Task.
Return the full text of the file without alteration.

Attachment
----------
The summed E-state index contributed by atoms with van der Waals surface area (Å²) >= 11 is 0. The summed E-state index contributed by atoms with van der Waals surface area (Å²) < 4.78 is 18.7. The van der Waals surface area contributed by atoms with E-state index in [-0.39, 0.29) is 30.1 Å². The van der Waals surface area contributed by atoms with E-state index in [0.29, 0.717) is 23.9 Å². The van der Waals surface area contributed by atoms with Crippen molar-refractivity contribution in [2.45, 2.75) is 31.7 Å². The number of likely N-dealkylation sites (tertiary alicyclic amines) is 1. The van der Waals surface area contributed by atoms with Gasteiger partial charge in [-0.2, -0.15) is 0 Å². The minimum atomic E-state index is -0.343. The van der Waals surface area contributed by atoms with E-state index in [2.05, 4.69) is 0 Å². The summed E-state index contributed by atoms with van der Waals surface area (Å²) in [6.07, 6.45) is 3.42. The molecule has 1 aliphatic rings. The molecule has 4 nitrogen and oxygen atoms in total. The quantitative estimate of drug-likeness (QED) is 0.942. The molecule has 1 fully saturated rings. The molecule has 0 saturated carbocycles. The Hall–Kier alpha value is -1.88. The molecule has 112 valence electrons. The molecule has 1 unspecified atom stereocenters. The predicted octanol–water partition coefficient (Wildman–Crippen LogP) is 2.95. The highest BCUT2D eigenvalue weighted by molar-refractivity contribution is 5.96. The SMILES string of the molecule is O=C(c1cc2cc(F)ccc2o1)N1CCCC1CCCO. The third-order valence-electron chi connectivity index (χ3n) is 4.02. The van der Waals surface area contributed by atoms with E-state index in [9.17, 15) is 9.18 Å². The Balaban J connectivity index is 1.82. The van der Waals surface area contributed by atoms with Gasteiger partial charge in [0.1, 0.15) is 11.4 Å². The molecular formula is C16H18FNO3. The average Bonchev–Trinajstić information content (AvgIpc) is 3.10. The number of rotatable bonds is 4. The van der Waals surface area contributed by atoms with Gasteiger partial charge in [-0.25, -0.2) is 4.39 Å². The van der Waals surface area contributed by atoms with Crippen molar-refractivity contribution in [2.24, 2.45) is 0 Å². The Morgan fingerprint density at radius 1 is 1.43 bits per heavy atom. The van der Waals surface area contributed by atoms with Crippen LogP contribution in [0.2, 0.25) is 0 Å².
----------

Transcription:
The summed E-state index contributed by atoms with van der Waals surface area (Å²) >= 11 is 0. The summed E-state index contributed by atoms with van der Waals surface area (Å²) < 4.78 is 18.7. The van der Waals surface area contributed by atoms with E-state index in [-0.39, 0.29) is 30.1 Å². The van der Waals surface area contributed by atoms with E-state index in [0.29, 0.717) is 23.9 Å². The van der Waals surface area contributed by atoms with Crippen molar-refractivity contribution in [2.45, 2.75) is 31.7 Å². The number of likely N-dealkylation sites (tertiary alicyclic amines) is 1. The van der Waals surface area contributed by atoms with Gasteiger partial charge in [-0.2, -0.15) is 0 Å². The minimum atomic E-state index is -0.343. The van der Waals surface area contributed by atoms with E-state index in [2.05, 4.69) is 0 Å². The summed E-state index contributed by atoms with van der Waals surface area (Å²) in [6.07, 6.45) is 3.42. The molecule has 1 aliphatic rings. The molecule has 4 nitrogen and oxygen atoms in total. The quantitative estimate of drug-likeness (QED) is 0.942. The molecule has 1 fully saturated rings. The molecule has 0 saturated carbocycles. The Hall–Kier alpha value is -1.88. The molecule has 112 valence electrons. The molecule has 1 unspecified atom stereocenters. The predicted octanol–water partition coefficient (Wildman–Crippen LogP) is 2.95. The highest BCUT2D eigenvalue weighted by molar-refractivity contribution is 5.96. The SMILES string of the molecule is O=C(c1cc2cc(F)ccc2o1)N1CCCC1CCCO. The third-order valence-electron chi connectivity index (χ3n) is 4.02. The van der Waals surface area contributed by atoms with E-state index in [9.17, 15) is 9.18 Å². The Balaban J connectivity index is 1.82. The van der Waals surface area contributed by atoms with Gasteiger partial charge in [0.1, 0.15) is 11.4 Å². The molecular formula is C16H18FNO3. The average Bonchev–Trinajstić information content (AvgIpc) is 3.10. The number of rotatable bonds is 4. The van der Waals surface area contributed by atoms with Gasteiger partial charge in [-0.25, -0.2) is 4.39 Å². The van der Waals surface area contributed by atoms with Crippen molar-refractivity contribution in [2.24, 2.45) is 0 Å². The Morgan fingerprint density at radius 1 is 1.43 bits per heavy atom. The van der Waals surface area contributed by atoms with Crippen LogP contribution in [0.2, 0.25) is 0 Å².